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In re Cellect: Is Your Patent Portfolio Vulnerable to Double Patenting Challenges?

November 13, 2023

By: Christine M. Wise and Alice O. Carroll

  • For the first time, the Federal Circuit addressed how Patent Term Adjustment (PTA) interacts with obviousness-type double patenting (ODP).
  • A patent can be invalidated based on ODP where later expiration is due to PTA.

For the first time, the Federal Circuit in the case of In re: Cellect, LLC (Case No. 22-1293, decided August 28, 2023) addressed how Patent Term Adjustment (PTA) interacts with obviousness-type double patenting (ODP). 

As background, there are five patents in a family with claims directed to image sensors, each patent claiming priority from a single application. All of the patents would have expired on the same day except that four of the five patents received PTA for USPTO delays during prosecution.  ODP was not raised in any of the family members during prosecution.   

Cellect sued Samsung for infringement of the four patents having PTA.  Samsung then requested the underlying ex parte reexaminations, asserting that the patents were unpatentable based on ODP.  An ODP determination requires assessing whether the claims of a later-expiring patent are obvious over the claims of the earlier-expiring patent.  If so, and without a terminal disclaimer, the later expiring claims are invalid.  While ODP was not raised during prosecution, in each reexamination proceeding, the Examiner held that the four later-expiring patents were invalid for ODP over the one patent that did not have PTA.  The one patent that did not have PTA expired as of the appeal, so filing terminal disclaimers to cure ODP was not an option.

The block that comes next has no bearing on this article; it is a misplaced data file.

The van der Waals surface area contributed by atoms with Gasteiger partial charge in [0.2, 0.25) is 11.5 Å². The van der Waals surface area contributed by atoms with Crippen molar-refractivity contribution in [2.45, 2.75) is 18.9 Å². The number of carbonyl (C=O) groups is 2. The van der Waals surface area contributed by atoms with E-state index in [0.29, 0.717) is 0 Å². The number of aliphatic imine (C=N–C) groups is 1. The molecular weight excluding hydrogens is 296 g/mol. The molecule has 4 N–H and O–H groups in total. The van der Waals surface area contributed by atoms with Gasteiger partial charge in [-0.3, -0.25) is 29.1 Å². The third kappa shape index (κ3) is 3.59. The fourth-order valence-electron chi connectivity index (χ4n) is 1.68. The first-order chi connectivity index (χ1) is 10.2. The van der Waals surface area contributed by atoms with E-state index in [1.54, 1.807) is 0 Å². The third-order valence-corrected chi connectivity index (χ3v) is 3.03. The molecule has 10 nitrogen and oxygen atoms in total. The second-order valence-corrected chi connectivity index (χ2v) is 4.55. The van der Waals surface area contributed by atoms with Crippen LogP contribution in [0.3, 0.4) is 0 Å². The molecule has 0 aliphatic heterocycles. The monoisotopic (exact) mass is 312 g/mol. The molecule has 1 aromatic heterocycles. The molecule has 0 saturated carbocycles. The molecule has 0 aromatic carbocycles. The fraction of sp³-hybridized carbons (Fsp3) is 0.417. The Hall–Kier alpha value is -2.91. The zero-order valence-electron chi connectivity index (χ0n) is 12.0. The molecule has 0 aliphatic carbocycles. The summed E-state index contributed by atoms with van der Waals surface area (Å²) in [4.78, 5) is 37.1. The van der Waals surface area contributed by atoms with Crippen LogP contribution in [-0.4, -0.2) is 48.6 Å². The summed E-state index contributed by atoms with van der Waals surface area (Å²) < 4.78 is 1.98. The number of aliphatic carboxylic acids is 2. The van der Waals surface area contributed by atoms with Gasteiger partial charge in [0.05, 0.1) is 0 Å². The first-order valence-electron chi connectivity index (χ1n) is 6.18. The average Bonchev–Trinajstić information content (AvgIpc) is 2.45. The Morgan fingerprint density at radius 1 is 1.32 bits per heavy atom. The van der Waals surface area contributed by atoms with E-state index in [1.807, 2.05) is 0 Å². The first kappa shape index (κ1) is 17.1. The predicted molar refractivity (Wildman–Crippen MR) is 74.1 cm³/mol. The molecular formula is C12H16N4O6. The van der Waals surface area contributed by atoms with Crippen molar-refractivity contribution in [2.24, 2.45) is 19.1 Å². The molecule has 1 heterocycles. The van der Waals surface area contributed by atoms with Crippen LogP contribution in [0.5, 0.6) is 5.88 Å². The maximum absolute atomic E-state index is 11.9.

Cellect appealed to the Patent Trial & Appeal Board, which affirmed.  Cellect then appealed to the Federal Circuit, which ultimately affirmed the decision of the Board.  Cellect did not dispute the finding of obviousness, but rather argued that whether claims are unpatentable under ODP should be based upon the expiration date prior to the addition of any PTA.  Cellect argued that PTA should not be considered in the ODP analysis, similar to PTE (Novartis AG v. Ezra Ventures LLC, 909 F.3d 1367, Fed. Cir. 2018, where the Novartis Court held that ODP should be considered from the expiration date of the patent before the addition of patent term extension (PTE), which restores some patent term lost due to FDA review).  The Federal Circuit, in affirming the decision of the Board, held that, contrary to the holding with respect to PTE in Novartis, with respect to PTA, the ODP analysis should be considered from the expiration date of the patent after the addition of PTA.

The outcome in In re Cellect is particularly important for pharmaceutical and life sciences patent holders where market exclusivity often relies on PTA, each day of patent term keeping competing drugs off the market.  Patent holders with multiple patents in a family may want to proactively consider the following to preserve patent rights from ODP challenges:

  • Audit patent portfolios at certain timepoints, such as, prior to patent expiration without the addition of PTA or PTE, prior to filing a formal complaint for infringement, and at the start of a patent lawsuit, to determine if an ODP rejection may be raised and whether it may be cured by filing a terminal disclaimer.
  • Develop claim drafting strategies for a first filed application to force a restriction requirement so that the later filed divisional applications would be protected from ODP under the safe harbor provided by 35 U.S.C. §121, provided the claims are in-line with the restriction requirement in the divisional applications.
  • For subsequently filed continuation applications, develop claim drafting strategies to pursue patentably distinct claims to avoid ODP challenges.